(9) in 2010, the State of California proposed a public health goal of 0.02 parts per billion for Chrome 6 in drinking water and stated that `new research has documented that young children and other sensitive populations are more susceptible than the general population to health risks from exposure to carcinogens';

      (10) a December 2010 report from a nonprofit organization, which represents a snap-shot in time for water quality, tested tap water in 35 cities across the United States for chromium and Chrome 6 and found that--

        (A) the majority of chromium in drinking water was Chrome 6; and

        (B) tap water in 31 cities across the country contained Chrome 6, of which the 10 cities with the highest levels were--

          (i) Norman, Oklahoma;

          (ii) Honolulu, Hawaii;

          (iii) Riverside, California;

          (iv) Madison, Wisconsin;

          (v) San Jose, California;

          (vi) Tallahassee, Florida;

          (vii) Omaha, Nebraska;

          (viii) Albuquerque, New Mexico;

          (ix) Pittsburgh, Pennsylvania; and

          (x) Bend, Oregon; and

      (11) tap water from 25 cities had levels of Chrome 6 above the 2009 proposed public health goal of the State of California.

    (b) Purpose- The purpose of this Act is to require the Administrator of the Environmental Protection Agency to establish--

      (1) by not later than 90 days after the date of enactment of this Act, a health advisory for hexavalent chromium in drinking water that--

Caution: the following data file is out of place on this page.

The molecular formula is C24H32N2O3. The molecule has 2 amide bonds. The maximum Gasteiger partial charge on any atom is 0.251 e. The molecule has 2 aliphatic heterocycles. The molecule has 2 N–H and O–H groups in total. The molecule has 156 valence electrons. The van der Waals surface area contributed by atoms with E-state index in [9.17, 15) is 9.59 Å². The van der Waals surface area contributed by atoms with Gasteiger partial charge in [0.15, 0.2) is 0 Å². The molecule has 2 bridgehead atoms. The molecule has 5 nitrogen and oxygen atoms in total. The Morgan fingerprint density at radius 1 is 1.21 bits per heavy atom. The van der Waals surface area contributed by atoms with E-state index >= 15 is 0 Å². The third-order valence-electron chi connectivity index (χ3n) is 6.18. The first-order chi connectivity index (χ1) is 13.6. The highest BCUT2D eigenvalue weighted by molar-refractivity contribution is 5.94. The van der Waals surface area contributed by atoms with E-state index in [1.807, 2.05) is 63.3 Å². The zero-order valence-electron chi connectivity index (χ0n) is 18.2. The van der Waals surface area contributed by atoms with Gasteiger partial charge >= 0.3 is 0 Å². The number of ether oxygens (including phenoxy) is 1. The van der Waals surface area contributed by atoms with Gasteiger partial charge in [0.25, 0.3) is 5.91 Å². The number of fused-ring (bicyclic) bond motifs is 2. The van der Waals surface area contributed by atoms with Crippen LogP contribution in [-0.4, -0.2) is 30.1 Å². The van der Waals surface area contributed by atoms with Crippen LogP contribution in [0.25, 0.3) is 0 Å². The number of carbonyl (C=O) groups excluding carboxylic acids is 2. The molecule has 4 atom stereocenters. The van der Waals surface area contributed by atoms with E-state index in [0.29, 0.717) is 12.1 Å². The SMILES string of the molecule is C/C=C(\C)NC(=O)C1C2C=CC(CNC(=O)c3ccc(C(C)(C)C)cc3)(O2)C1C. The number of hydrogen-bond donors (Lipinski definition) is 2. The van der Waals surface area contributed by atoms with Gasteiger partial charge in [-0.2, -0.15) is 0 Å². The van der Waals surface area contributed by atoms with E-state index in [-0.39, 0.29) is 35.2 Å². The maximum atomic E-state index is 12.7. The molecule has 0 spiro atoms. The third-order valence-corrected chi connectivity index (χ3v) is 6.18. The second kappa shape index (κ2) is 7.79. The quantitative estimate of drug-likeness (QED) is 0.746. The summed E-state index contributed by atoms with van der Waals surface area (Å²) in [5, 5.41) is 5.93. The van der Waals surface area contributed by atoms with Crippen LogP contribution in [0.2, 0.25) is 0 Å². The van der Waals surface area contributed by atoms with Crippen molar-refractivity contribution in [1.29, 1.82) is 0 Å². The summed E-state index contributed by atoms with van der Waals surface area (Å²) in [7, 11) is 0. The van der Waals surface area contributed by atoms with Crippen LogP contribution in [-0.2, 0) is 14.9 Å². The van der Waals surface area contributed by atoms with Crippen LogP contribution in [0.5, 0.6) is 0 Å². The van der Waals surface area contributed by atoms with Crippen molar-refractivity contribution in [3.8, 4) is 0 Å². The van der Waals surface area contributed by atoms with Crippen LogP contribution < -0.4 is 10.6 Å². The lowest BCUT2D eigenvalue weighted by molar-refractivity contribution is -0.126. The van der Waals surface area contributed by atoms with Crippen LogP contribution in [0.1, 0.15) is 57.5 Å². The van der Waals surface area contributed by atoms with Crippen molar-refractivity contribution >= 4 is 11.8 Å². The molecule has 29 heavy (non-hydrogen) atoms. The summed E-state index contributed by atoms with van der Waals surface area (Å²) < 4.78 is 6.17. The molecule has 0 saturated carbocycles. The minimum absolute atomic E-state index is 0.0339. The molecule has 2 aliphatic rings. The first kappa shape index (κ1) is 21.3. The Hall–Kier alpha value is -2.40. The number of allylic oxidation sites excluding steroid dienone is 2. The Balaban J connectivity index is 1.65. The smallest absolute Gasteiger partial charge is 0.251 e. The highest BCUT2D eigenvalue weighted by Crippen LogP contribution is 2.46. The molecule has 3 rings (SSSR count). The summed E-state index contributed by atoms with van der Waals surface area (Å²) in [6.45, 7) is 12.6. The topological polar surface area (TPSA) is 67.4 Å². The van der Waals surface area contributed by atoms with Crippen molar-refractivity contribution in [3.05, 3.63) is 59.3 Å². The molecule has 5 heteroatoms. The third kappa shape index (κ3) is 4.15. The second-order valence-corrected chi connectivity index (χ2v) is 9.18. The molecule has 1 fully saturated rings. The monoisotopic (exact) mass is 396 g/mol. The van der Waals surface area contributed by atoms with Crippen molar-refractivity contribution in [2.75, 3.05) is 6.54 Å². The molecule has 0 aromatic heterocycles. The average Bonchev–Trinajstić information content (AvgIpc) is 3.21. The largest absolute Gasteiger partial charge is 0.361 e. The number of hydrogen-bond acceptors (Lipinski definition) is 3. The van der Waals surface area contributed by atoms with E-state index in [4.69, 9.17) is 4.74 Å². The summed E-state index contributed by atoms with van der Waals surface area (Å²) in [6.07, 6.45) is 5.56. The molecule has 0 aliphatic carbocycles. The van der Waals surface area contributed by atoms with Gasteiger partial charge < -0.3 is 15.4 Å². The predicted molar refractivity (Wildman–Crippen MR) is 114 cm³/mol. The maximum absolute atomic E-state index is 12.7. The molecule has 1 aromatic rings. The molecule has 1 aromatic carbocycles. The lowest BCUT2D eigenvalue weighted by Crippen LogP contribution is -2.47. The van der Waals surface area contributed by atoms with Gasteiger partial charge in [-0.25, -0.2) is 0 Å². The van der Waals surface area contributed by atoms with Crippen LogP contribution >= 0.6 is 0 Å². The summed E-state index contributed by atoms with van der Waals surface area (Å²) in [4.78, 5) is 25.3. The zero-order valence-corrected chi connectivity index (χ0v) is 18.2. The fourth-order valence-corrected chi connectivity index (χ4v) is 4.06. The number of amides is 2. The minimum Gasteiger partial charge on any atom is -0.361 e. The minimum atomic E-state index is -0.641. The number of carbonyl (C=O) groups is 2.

(A) is fully protective of, and considers, the body weight and exposure patterns of pregnant women, infants, and children;

        (B) provides an adequate margin of safety; and

        (C) takes into account all routes of exposure to hexavalent chromium; and

      (2) by not later than 1 year after the date of enactment of this Act, a national primary drinking water regulation for hexavalent chromium that fully protects pregnant women, infants, and children, taking into consideration body weight, exposure patterns, and all routes of exposure to hexavalent chromium.

SEC. 3. HEALTH ADVISORY AND NATIONAL PRIMARY DRINKING WATER REGULATION FOR HEXAVALENT CHROMIUM.

    Section 1412(b)(12) of the Safe Drinking Water Act (42 U.S.C. 300g-1(b)(12)) is amended by adding at the end the following:

        `(C) HEXAVALENT CHROMIUM-

          `(i) HEALTH ADVISORY- Notwithstanding any other provision of this section, not later than 90 days after the date of enactment of this subparagraph, the Administrator shall publish a health advisory for hexavalent chromium that is fully protective, with an adequate margin of safety, of the health of vulnerable individuals (including pregnant women, infants, and children), taking into consideration body weight, exposure patterns, and all routes of exposure.

          `(ii) PROPOSED REGULATIONS- Notwithstanding any other provision of this section, the Administrator shall propose (not later than 180 days after the date of enactment of this subparagraph) and shall finalize (not later than 1 year after the date of enactment of this subparagraph) a national primary drinking water regulation for hexavalent chromium--

            `(I) that based on the factors in clause (i) and other relevant data, is protective, with an adequate margin of safety, of vulnerable individuals (including pregnant women, infants, and children); and

            `(II) the maximum contaminant level of which is as close to the maximum contaminant level goal for hexavalent chromium, and as protective of vulnerable individuals, as is feasible.'.

END